EAI Endorsed Transactions on Creative Technologies 18(14): e3

Research Article

Exploring Deep Recurrent Q-Learning for Navigation in a 3D Environment

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  • @ARTICLE{10.4108/eai.16-1-2018.153641,
        author={Rasmus Kongsmar Brejl and Henrik Purwins and Henrik Schoenau-Fog},
        title={Exploring Deep Recurrent Q-Learning for Navigation in a 3D Environment},
        journal={EAI Endorsed Transactions on Creative Technologies},
        volume={18},
        number={14},
        publisher={EAI},
        journal_a={CT},
        year={2018},
        month={1},
        keywords={Reinforcement Learning ∙ Deep Learning ∙ Q-Learning ∙ Deep Recurrent Q-Learning ∙ Artificial Intelligence ∙ Navigation ∙ Game Intelligence},
        doi={10.4108/eai.16-1-2018.153641}
    }
    
  • Rasmus Kongsmar Brejl
    Henrik Purwins
    Henrik Schoenau-Fog
    Year: 2018
    Exploring Deep Recurrent Q-Learning for Navigation in a 3D Environment
    CT
    EAI
    DOI: 10.4108/eai.16-1-2018.153641
Rasmus Kongsmar Brejl1,2,*, Henrik Purwins1,2, Henrik Schoenau-Fog1
  • 1: The Center for Applied Game Research, Department of Architecture, Design, and Media Technology, Technical Faculty of IT and Design, Aalborg University Copenhagen, Denmark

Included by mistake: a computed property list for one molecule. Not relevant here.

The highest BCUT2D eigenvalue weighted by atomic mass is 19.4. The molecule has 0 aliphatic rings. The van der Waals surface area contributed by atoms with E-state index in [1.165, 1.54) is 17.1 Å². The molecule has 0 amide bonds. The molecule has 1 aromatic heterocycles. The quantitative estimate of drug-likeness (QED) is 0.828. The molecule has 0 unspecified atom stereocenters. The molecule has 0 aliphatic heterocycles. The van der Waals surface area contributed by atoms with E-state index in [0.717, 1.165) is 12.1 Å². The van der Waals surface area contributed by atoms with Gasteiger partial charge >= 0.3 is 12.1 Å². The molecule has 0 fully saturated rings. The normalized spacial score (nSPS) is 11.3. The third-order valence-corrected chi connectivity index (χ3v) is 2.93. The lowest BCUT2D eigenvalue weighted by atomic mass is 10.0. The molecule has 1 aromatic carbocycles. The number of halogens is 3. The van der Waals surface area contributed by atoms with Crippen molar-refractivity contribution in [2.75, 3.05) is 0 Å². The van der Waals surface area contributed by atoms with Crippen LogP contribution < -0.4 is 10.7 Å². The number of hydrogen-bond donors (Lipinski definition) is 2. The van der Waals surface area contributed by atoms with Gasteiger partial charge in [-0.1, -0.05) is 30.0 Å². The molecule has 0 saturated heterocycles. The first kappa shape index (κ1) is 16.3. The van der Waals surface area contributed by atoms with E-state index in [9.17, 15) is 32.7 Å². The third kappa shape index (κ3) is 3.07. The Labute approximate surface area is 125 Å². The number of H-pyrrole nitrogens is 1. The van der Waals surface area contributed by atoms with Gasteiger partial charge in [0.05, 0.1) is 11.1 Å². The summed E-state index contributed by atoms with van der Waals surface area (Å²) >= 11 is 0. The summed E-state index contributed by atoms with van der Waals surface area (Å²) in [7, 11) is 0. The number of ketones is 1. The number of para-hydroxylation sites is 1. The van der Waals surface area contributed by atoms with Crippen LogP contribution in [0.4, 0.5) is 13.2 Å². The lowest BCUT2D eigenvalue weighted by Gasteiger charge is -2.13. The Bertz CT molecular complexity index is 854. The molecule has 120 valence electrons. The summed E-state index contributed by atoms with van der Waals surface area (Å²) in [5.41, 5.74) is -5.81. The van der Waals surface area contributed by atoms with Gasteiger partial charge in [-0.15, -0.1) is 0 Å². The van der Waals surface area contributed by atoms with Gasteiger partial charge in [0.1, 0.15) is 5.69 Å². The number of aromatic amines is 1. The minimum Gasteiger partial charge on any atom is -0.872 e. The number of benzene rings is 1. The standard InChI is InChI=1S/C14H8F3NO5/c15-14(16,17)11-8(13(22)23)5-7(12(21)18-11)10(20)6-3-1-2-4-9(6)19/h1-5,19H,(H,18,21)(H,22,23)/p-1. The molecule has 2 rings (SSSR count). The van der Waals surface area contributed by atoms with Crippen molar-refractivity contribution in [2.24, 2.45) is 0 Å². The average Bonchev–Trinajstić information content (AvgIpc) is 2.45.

• 2: Audio Analysis Lab, Department of Architecture, Design, and Media Technology, Technical Faculty of IT and Design, Aalborg University Copenhagen, Denmark
*Contact email: rasmuskbrejl@gmail.com

Abstract

Learning to navigate in 3D environments from raw sensory input is an important step towards bridging the gap between human players and artificial intelligence in digital games. Recent advances in deep reinforcement learning have seen success in teaching agents to play Atari 2600 games from raw pixel information where the environment is always fully observable by the agent. This is not true for first-person 3D navigation tasks. Instead, the agent is limited by its field of view which limits its ability to make optimal decisions in the environment. This paper explores using a Deep Recurrent Q-Network implementation with a long short-term memory layer for dealing with such tasks by allowing an agent to process recent frames and gain a memory of the environment. An agent was trained in a 3D first-person labyrinth-like environment for 2 million frames. Informal observations indicate that the trained agent navigated in the right direction but was unable to find the target of the environment.